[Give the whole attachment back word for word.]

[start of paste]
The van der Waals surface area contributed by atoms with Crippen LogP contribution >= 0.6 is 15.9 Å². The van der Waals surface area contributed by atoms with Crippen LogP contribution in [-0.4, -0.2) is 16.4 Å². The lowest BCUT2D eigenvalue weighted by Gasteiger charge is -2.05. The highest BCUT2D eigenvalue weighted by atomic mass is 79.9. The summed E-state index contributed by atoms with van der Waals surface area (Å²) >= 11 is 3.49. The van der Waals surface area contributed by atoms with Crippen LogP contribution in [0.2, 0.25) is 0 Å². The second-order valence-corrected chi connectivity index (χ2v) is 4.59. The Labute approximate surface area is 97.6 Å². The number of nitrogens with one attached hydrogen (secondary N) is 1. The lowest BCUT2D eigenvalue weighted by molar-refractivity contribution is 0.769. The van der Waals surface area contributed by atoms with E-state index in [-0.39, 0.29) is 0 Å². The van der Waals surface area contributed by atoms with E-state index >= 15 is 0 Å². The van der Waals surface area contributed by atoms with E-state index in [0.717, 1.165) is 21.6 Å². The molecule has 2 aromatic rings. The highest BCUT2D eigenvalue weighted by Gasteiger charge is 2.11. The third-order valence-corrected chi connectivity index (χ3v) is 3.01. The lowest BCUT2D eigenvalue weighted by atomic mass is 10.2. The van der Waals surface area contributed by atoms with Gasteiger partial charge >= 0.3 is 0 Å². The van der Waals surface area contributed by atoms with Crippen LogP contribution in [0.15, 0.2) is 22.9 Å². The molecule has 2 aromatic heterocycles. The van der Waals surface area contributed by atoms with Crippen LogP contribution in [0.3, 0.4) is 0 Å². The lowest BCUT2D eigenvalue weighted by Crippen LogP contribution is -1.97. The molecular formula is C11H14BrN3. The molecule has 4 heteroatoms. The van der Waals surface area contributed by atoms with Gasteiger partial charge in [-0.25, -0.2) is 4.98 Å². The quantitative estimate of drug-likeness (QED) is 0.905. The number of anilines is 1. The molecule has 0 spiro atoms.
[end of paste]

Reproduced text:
The van der Waals surface area contributed by atoms with Crippen LogP contribution >= 0.6 is 15.9 Å². The van der Waals surface area contributed by atoms with Crippen LogP contribution in [-0.4, -0.2) is 16.4 Å². The lowest BCUT2D eigenvalue weighted by Gasteiger charge is -2.05. The highest BCUT2D eigenvalue weighted by atomic mass is 79.9. The summed E-state index contributed by atoms with van der Waals surface area (Å²) >= 11 is 3.49. The van der Waals surface area contributed by atoms with Crippen LogP contribution in [0.2, 0.25) is 0 Å². The second-order valence-corrected chi connectivity index (χ2v) is 4.59. The Labute approximate surface area is 97.6 Å². The number of nitrogens with one attached hydrogen (secondary N) is 1. The lowest BCUT2D eigenvalue weighted by molar-refractivity contribution is 0.769. The van der Waals surface area contributed by atoms with E-state index in [-0.39, 0.29) is 0 Å². The van der Waals surface area contributed by atoms with E-state index >= 15 is 0 Å². The van der Waals surface area contributed by atoms with E-state index in [0.717, 1.165) is 21.6 Å². The molecule has 2 aromatic rings. The highest BCUT2D eigenvalue weighted by Gasteiger charge is 2.11. The third-order valence-corrected chi connectivity index (χ3v) is 3.01. The lowest BCUT2D eigenvalue weighted by atomic mass is 10.2. The van der Waals surface area contributed by atoms with Gasteiger partial charge >= 0.3 is 0 Å². The van der Waals surface area contributed by atoms with Crippen LogP contribution in [0.15, 0.2) is 22.9 Å². The molecule has 2 aromatic heterocycles. The van der Waals surface area contributed by atoms with Crippen LogP contribution in [0.3, 0.4) is 0 Å². The lowest BCUT2D eigenvalue weighted by Crippen LogP contribution is -1.97. The molecular formula is C11H14BrN3. The molecule has 4 heteroatoms. The van der Waals surface area contributed by atoms with Gasteiger partial charge in [-0.25, -0.2) is 4.98 Å². The quantitative estimate of drug-likeness (QED) is 0.905. The number of anilines is 1. The molecule has 0 spiro atoms.